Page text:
Turkey is among five emerging countries (Brazil, Indonesia, India, South Africa and Turkey) referred to as “the fragile quintet.” Some members of this quintet may change over time, but these five have been mainstays in the quintet so far. The primary reasons to be categorized as such are high inflation, weak growth, high external deficit and high dependence on “hot money.” These factors make the fragile quintet very susceptible to geopolitical developments.

The dependence on foreign capital reflects the underdevelopment of the country’s financial markets and, in a way, outpaces that economy’s structural problems. This foreign capital or “hot money” flows out in the short term so the host country needs to attract further “hot money” via high interest rates, creating a vicious cycle. In such countries, internal stability, which is indispensable for the sanctity of their financial markets, has not been fully achieved and structural problems in the national economy persist.

Significant consumption and investment combined with a low savings rate result in a large current account deficit. This is accompanied by a rise in non-resident portfolio inflows which increase Turkey’s reliance on volatile short-term capital inflows of “hot money.” Around 75% of the current account deficit is financed by short-term portfolio flows making Turkey highly susceptible to changes in investor sentiment. Increasing inflation, higher oil prices and lira depreciation all erode household income.

These Turkey-specific economic circumstances have made the Turkish financial system vulnerable to recent geopolitical developments, especially from the U.S.

Today, the U.S.-Turkey partnership is frequently tested across numerous issues. Firstly, there is the issue of U.S. support for the Syrian Kurdish People’s Protection Units (YPG) which Ankara considers as a terrorist group related to the PKK. Secondly, Turkey’s purchase of the Russian S-400 missile defence system defies U.S. sanctions on Moscow while emphasizing Turkey’s increasingly cozy relationship with Russian President Vladimir Putin. The U.S., in turn, decided to halt Turkish sales of its F-35’s.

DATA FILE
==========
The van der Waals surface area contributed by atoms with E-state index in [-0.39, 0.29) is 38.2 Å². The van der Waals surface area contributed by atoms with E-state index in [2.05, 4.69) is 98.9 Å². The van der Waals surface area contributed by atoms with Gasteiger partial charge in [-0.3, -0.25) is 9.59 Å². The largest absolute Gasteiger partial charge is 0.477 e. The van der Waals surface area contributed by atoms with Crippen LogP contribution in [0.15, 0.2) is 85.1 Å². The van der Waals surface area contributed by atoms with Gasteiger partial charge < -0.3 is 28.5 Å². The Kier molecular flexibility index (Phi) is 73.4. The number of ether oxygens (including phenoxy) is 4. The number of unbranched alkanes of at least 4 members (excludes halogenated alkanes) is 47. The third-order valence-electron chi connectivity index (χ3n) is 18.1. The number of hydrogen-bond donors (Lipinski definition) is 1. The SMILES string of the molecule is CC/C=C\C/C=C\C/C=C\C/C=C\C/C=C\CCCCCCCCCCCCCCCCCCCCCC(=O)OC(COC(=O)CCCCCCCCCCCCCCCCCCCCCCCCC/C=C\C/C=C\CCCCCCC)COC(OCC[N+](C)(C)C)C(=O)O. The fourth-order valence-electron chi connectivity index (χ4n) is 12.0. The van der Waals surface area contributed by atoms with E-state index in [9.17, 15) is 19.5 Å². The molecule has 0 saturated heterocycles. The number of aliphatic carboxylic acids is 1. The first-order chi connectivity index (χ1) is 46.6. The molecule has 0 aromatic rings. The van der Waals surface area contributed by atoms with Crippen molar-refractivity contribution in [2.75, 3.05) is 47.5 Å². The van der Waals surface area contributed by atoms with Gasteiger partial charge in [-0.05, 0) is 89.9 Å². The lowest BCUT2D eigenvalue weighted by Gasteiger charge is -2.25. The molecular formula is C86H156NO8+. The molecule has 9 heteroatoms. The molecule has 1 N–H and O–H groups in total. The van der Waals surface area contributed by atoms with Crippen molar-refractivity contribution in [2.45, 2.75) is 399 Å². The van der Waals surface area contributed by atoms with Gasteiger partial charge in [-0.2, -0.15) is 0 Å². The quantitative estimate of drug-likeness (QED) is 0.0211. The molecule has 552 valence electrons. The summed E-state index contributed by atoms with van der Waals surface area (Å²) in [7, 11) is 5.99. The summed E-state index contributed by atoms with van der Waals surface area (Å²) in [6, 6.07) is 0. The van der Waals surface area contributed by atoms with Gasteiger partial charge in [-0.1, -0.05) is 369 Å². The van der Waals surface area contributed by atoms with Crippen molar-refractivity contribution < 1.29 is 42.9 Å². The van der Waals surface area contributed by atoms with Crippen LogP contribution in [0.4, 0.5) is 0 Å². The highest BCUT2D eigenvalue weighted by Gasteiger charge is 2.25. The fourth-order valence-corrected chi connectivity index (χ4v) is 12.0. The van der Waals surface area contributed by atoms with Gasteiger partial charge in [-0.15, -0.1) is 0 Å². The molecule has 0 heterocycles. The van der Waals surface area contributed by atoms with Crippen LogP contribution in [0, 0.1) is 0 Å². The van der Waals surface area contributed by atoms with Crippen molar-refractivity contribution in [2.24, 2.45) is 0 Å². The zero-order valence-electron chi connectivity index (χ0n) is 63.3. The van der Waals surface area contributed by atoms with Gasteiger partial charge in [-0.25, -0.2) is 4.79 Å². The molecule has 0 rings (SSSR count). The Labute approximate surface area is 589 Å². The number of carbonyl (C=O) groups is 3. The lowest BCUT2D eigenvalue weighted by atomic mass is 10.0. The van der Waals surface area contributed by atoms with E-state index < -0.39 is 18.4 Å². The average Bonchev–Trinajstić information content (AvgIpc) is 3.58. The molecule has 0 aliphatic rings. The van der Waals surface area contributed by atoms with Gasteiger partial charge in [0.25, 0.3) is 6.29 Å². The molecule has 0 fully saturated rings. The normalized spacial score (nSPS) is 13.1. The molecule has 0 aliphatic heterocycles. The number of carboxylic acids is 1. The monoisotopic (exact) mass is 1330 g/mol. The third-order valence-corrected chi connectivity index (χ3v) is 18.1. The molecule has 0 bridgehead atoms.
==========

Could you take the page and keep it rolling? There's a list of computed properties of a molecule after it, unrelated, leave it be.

Many international investors have taken note of these developments, along with mounting debt, and fled. Over the last two years, the lira has surrendered 40% of its value against the American dollar. This drop lifted the prices of imported goods like gasoline and fertilizer, fuelling inflation.

After the 2008 financial crisis, Turkish banks took advantage of the American central bank zeroing out interest rates to spur revival free money by borrowing dollars. They lent greenbacks to Turkish businesses eager for an alternative to the lira’s high borrowing costs. Such transactions were attractive because the lira was then appreciating, and the Turkish economy was rapidly expanding. But, in recent years, as the lira has fallen, companies with revenues in lira and debts in dollars have come under severe Forex pressure. Turkey’s medium- and long-term foreign currency debts exceeded $328 billion at the close of 2018 with private companies responsible for about two-thirds. Private companies added a further $138 billion in foreign exchange debt due in the following year. Given that Turkey’s overall economic production was about $766 billion last year, these numbers are disturbing.

Turkey’s future hangs in uncertainty as global geopolitical events add upheaval to a national economy already burdened with debt and inflation. But, Turkey is living with the hope that it can come through this difficult period.